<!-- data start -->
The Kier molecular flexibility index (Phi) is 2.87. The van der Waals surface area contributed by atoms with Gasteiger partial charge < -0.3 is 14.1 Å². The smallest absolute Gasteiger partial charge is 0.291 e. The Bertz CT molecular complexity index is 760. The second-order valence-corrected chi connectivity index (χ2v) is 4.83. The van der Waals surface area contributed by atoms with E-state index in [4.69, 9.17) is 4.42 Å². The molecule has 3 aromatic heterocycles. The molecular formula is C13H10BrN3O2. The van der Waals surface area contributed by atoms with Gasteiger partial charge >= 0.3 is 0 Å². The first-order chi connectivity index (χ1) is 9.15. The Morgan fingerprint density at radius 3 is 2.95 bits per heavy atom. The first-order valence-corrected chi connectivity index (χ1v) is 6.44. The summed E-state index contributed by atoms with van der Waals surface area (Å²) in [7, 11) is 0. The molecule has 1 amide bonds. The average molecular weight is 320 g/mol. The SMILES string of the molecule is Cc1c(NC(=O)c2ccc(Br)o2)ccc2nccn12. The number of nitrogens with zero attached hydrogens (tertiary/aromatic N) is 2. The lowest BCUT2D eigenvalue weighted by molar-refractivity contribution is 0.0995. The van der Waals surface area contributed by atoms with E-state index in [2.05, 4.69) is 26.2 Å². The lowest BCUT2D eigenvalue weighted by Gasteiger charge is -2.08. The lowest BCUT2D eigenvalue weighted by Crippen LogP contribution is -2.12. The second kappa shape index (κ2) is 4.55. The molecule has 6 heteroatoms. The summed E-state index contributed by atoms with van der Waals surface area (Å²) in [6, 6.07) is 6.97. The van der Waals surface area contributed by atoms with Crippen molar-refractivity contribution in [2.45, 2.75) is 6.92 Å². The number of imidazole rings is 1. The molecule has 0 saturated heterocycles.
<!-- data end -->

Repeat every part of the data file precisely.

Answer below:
The Kier molecular flexibility index (Phi) is 2.87. The van der Waals surface area contributed by atoms with Gasteiger partial charge < -0.3 is 14.1 Å². The smallest absolute Gasteiger partial charge is 0.291 e. The Bertz CT molecular complexity index is 760. The second-order valence-corrected chi connectivity index (χ2v) is 4.83. The van der Waals surface area contributed by atoms with E-state index in [4.69, 9.17) is 4.42 Å². The molecule has 3 aromatic heterocycles. The molecular formula is C13H10BrN3O2. The van der Waals surface area contributed by atoms with Gasteiger partial charge >= 0.3 is 0 Å². The first-order chi connectivity index (χ1) is 9.15. The Morgan fingerprint density at radius 3 is 2.95 bits per heavy atom. The first-order valence-corrected chi connectivity index (χ1v) is 6.44. The summed E-state index contributed by atoms with van der Waals surface area (Å²) in [7, 11) is 0. The molecule has 1 amide bonds. The average molecular weight is 320 g/mol. The SMILES string of the molecule is Cc1c(NC(=O)c2ccc(Br)o2)ccc2nccn12. The number of nitrogens with zero attached hydrogens (tertiary/aromatic N) is 2. The lowest BCUT2D eigenvalue weighted by molar-refractivity contribution is 0.0995. The van der Waals surface area contributed by atoms with E-state index in [2.05, 4.69) is 26.2 Å². The lowest BCUT2D eigenvalue weighted by Gasteiger charge is -2.08. The lowest BCUT2D eigenvalue weighted by Crippen LogP contribution is -2.12. The second kappa shape index (κ2) is 4.55. The molecule has 6 heteroatoms. The summed E-state index contributed by atoms with van der Waals surface area (Å²) in [6, 6.07) is 6.97. The van der Waals surface area contributed by atoms with Crippen molar-refractivity contribution in [2.45, 2.75) is 6.92 Å². The number of imidazole rings is 1. The molecule has 0 saturated heterocycles.